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|Today's Take: NCR's daily Web column|
|Each weekday over the course of a week, a member of the NCR staff offers a commentary on one or more topics in the news. It's our way of introducing you to some of the people carrying out the NCR mission of faith and justice based journalism.|
|April 22, 2003||
Vol. 1, No. 12
Courageous people find ways to survive
by Thomas C. Fox, publisher of NCR
I write again today from Hanoi, Vietnam, a bustling city full of energy and life. This is truly an outdoors city as most Asian cities are. By this I mean that unlike most American cities, commerce takes place on the streets and in open-air markets. It's Manhattan without the tall buildings.
One cannot come here without marveling at how things that once seemed so permanent change over time. Three decades ago, Hanoi was the U.S. archenemy, an outpost of an expanding Communist empire ready to take over the world. Or so we were told.
The hawks of that time insisted we had to pay any military price to stop the advance. Failure could mean the end of the American way of life and the enslavement of the free world. Talk then was of the "Dominos Theory" and fear and hate-filled slogans such as "Better dead than red" and "Bomb 'em back to the stone-age."
So we slipped into the Vietnam quagmire disregarding the French experience. The war cost 2.5 million Vietnamese and 58,000 American lives. Half of the Vietnamese people became refugees.
I worked among those refugees as a young civilian volunteer. As I learned the language, the dimensions of the Vietnam tragedy became ever more clear. U.S. arrogance did not factor in culture and national pride. It failed to realize the war was every bit as much of a political conflict as a military one. As for our own work as members of a nonprofit organization, we made a difference in small ways, mostly as witnesses to evil that is war. Some of us wondered if we were mere sugarcoating on the genocide.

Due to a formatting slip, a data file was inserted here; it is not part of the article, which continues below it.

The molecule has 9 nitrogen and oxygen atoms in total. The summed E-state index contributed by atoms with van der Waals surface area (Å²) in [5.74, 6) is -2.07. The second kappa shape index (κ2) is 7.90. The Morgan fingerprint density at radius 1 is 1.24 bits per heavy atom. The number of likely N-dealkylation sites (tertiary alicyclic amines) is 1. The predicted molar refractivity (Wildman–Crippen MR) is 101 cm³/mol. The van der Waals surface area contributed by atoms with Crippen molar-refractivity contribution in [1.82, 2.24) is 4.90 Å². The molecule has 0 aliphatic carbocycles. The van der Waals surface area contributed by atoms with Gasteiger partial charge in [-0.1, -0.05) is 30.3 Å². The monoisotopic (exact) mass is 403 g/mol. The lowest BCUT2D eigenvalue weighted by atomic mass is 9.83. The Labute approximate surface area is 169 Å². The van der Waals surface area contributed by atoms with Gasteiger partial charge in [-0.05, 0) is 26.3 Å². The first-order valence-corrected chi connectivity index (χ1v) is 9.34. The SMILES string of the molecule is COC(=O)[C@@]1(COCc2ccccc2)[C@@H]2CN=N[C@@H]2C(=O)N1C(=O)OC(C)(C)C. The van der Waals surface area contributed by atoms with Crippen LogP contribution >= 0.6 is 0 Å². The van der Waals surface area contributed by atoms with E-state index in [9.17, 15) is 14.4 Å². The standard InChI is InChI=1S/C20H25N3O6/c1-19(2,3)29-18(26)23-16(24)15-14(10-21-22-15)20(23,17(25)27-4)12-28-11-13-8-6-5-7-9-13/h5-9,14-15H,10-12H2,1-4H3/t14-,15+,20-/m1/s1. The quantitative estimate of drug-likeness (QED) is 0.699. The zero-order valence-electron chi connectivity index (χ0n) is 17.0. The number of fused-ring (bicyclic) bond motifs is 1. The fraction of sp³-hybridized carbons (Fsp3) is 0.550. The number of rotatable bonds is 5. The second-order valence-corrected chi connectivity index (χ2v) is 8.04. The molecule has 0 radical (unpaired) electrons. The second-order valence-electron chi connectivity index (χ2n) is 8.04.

Eventually, I became a journalist, writing about the war. In January 1971 I married a Vietnamese social worker. In December 1972 we returned to the United States. That was the month of the horrendous bombing of this very city. As the war went from bad to worse, President Richard Nixon, acting out of anger and frustration, unleashed American firepower upon the parents and grandparents of those who now call Hanoi home.
American pilots flew nearly 4,000 sorties in a matter of days. It came to be known as the "Christmas bombing." B-52s, the carpet bombers, flew 700 sorties. Never before had these planes been used against cities. It was the forefather of "shock and awe."
Years later, the American author, James Carroll wrote that the reason to remember the Christmas bombing of 1972 "is not to feel morally superior to those responsible for it." Rather, it is to understand something basic to the experience of war. "Those who ordered and carried out the brutal attacks against population centers at the end of the Vietnam War would never have done so at the beginning," wrote Carroll. "What Nixon commanded in 1972 he would have condemned in 1969."
The lesson is that the war deadened America's moral sensibility. Wars do that - and we should all be forewarned.
So I write today saddened by the sense that our nation's leaders have yet to learn or leave behind a sense of national arrogance and its twin brother, military omnipotence. We see it in Iraq today. At the same time, life goes on and wounds heal and courageous people find ways to survive. Not without pain and bad memories, but compelled forward by energy giving expectations that life can be better for one's children and grandchildren.
The Vietnamese here seem to live with a sense of purpose tempered by decades of hardship and poverty. The pride is clear but not overbearing. They have regained their balance. No if only the same could be said of those Americans who have failed to learn the lessons of the Vietnam War.
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